I don’t like big houses either because it is more expensive to live there. You pay more for utilities, insurance, property tax, and maintenance. We used to spend our weekends weeding the backyard instead of going out.  You’d also need to buy more furniture and toys to fill up the big house. How many garages are used to store cars these days? It’s mostly filled with stuff. I prefer a more efficient living space in a location with a lot of amenities. That’s why the Walk Score is important to us. Yesterday, I walked to the gym, the library, and the grocery store. In the suburbs, I’d have to drive to all these locations. My fitness improves just by living in an area with a high Walk Score. Many Millenials agree with me and they don’t want to own a car anymore. You can’t do that in the suburbs.

Companies are heading back to the city

This one is news to me. Companies are closing traditional suburban office parks and relocating to the city. Young talents want to live in cities and companies are realizing that they need to accommodate them. Wow, Millennials are really driving changes. They are the biggest segment of the population and outnumber every other generation in the US. How did that happen?

I’ve noticed that employment has improved a lot in Portland over the last few years, but I thought that was due to remote work. Maybe companies really are moving back to the city. I haven’t looked for a job lately so I don’t really know. 😉

Suburban malls are in crisis

I don’t have any recent anecdotal stories here. We haven’t been to a suburban mall in ages. I know that anchor-stores like Macy’s and Sears are closing hundreds of locations. This kind of closing could easily kill off a mall. Once the anchor store closes, the other smaller stores see less traffic and they eventually go out of business, too.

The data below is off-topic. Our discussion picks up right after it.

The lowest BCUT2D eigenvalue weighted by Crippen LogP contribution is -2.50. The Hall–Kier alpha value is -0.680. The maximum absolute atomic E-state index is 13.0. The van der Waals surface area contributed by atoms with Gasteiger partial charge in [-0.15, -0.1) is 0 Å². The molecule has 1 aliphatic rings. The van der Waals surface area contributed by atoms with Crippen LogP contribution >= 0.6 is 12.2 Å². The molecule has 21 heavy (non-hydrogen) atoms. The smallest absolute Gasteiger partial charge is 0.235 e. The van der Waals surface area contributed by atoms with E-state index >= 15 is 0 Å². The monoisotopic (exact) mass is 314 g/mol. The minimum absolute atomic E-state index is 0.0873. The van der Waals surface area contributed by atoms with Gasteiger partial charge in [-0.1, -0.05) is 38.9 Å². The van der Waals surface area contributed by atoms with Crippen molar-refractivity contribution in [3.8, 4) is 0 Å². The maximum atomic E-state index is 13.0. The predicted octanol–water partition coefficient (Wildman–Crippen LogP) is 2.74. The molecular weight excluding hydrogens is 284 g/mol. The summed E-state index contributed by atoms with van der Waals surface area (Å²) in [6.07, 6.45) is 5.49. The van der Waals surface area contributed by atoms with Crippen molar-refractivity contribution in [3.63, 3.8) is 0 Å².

These days, Americans increasingly prefer to shop online and malls are getting less and less popular. That’s too bad because I feel somewhat nostalgic about going to the mall. It was enjoyable when I was a kid. It’s not all bad news, though. High-end luxury malls in touristy area are doing well. However, that leaves out most regular suburbs so the integral part of the suburbia experience near you might be going away soon. Oh, outlet malls are still doing pretty well though.

Chain restaurants are less popular

I never liked eating at casual dining chain restaurants like Applebee’s or Red Lobster. The only time we eat at one is when we’re traveling. At home, we prefer to go out to local non-chain restaurants. These restaurants have more personality and the food is more authentic. Luckily, Portland is full of small independent restaurants so we have plenty of choices. Well, maybe not so lucky for the restaurants because even good ones go out of business all the time. It’s a tough environment for restaurants here.

Anyway, many casual dining chains are going down. That’s where suburbanites go to eat. Fewer choices mean they will have to drive into town to find good restaurants. Perhaps more family owned restaurants will fill the holes that the chains leave. Who knows?

Cities are safer now

Violent crime has been falling for decades and cities are much safer now. There is still a lot of petty crime in our area, but I feel relatively safe. We walk down the street every day and I’ve never felt threatened. There are also a lot more places to live in cities now. Many condos and apartments were built and renovated over the last 2 decades in Portland. The city feels lived in and we have a lot fewer scary deserted streets. There are a lot of homeless people here, but they generally mind their own business. I’ve never had any problem with them.

Crumbling infrastructure

The roads and bridges connecting suburbia America are crumbling. According to the American Society of Civil Engineers, the US needs to invest $3.6 trillion to update our infrastructure by 2020. Yikes! That’s a lot of money. Our roads are pretty bad too and there are pot holes everywhere after this long winter. The DOT patched up a bunch of pot holes recently so it’s a bit better now.